than sufficient purposeful activity in New York to constitute
the transaction of business within the meaning of CPLR
302(a)(1). See Sterling National Bank and Trust Company of New
York v. Fidelity Mortgage Investors, 510 F.2d 870, 873 (2d Cir.
B. Supply Goods or Services
Defendants are also subject to jurisdiction under CPLR
302(a)(1) for supplying goods and services in New York. Making
a guaranty of payment to a New York corporation is "supplying
goods or services" in the state. Manufacturers Hanover Leasing
v. Ace Drilling Co., 720 F. Supp. 48, 49-50 (S.D.N.Y. 1989);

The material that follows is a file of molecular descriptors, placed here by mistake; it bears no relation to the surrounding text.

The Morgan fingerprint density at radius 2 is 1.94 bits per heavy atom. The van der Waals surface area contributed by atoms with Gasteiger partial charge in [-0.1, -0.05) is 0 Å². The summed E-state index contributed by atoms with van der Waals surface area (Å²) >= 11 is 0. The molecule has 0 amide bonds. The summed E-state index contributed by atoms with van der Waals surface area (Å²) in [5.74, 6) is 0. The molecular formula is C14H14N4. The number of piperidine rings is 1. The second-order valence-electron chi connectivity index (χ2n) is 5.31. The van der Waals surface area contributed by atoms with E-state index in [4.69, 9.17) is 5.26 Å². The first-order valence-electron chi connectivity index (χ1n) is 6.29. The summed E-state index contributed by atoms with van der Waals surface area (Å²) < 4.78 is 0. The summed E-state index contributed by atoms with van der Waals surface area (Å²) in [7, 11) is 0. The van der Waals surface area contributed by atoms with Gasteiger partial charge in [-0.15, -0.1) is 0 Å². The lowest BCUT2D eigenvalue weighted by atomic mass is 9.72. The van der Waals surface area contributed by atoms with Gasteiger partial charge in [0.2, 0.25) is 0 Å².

Gaines Service Leasing Corp. v. Ashkenazy, 635 F. Supp. 805, 807
(E.D.N.Y. 1986); Fashion Tanning, Inc. v. Shutzer Industries,
Inc., 108 A.D.2d 485, 486, 489 N.Y.S.2d 791, 792 (3d Dept.
1985). An agreement between parties which restates a previous
obligation between them need not specify that payment be made
in New York if the previous obligation was payable in New York.
Manufacturers Hanover Leasing, supra, 720 F. Supp. at 49.
Although defendants make much of the fact that the Restated and
Amended Agreement does not specify where payment is to be made,
the notes executed by SHC and guaranteed by defendants were
payable to Bankers Trust in White Plains, New York. Moreover,
as a matter of course, defendants have made payments due to
Bankers Trust by delivering them to Bankers Trust in White
Plains, New York or New York City. Defendants have therefore
supplied goods or services in New York for the purposes of CPLR
For the reasons outlined above, defendants motion to dismiss
is denied in its entirety.